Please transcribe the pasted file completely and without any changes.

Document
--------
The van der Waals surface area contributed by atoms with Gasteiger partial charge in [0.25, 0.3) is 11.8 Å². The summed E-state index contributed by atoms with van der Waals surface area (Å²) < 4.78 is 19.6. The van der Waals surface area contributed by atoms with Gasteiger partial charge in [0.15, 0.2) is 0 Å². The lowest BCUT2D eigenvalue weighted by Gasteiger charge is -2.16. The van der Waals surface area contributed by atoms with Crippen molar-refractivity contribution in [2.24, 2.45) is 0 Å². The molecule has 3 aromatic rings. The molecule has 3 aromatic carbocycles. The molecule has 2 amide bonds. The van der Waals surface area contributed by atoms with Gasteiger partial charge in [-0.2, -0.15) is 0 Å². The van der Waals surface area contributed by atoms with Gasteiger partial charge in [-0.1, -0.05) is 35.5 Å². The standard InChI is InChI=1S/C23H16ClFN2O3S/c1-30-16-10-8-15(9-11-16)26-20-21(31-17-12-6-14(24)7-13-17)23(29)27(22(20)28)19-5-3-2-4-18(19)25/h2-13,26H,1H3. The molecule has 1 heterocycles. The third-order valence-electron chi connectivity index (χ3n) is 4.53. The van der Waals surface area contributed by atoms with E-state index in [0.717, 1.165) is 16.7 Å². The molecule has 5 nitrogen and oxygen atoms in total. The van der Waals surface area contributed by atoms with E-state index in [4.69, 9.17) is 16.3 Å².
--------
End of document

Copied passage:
The van der Waals surface area contributed by atoms with Gasteiger partial charge in [0.25, 0.3) is 11.8 Å². The summed E-state index contributed by atoms with van der Waals surface area (Å²) < 4.78 is 19.6. The van der Waals surface area contributed by atoms with Gasteiger partial charge in [0.15, 0.2) is 0 Å². The lowest BCUT2D eigenvalue weighted by Gasteiger charge is -2.16. The van der Waals surface area contributed by atoms with Crippen molar-refractivity contribution in [2.24, 2.45) is 0 Å². The molecule has 3 aromatic rings. The molecule has 3 aromatic carbocycles. The molecule has 2 amide bonds. The van der Waals surface area contributed by atoms with Gasteiger partial charge in [-0.2, -0.15) is 0 Å². The van der Waals surface area contributed by atoms with Gasteiger partial charge in [-0.1, -0.05) is 35.5 Å². The standard InChI is InChI=1S/C23H16ClFN2O3S/c1-30-16-10-8-15(9-11-16)26-20-21(31-17-12-6-14(24)7-13-17)23(29)27(22(20)28)19-5-3-2-4-18(19)25/h2-13,26H,1H3. The molecule has 1 heterocycles. The third-order valence-electron chi connectivity index (χ3n) is 4.53. The van der Waals surface area contributed by atoms with E-state index in [0.717, 1.165) is 16.7 Å². The molecule has 5 nitrogen and oxygen atoms in total. The van der Waals surface area contributed by atoms with E-state index in [4.69, 9.17) is 16.3 Å².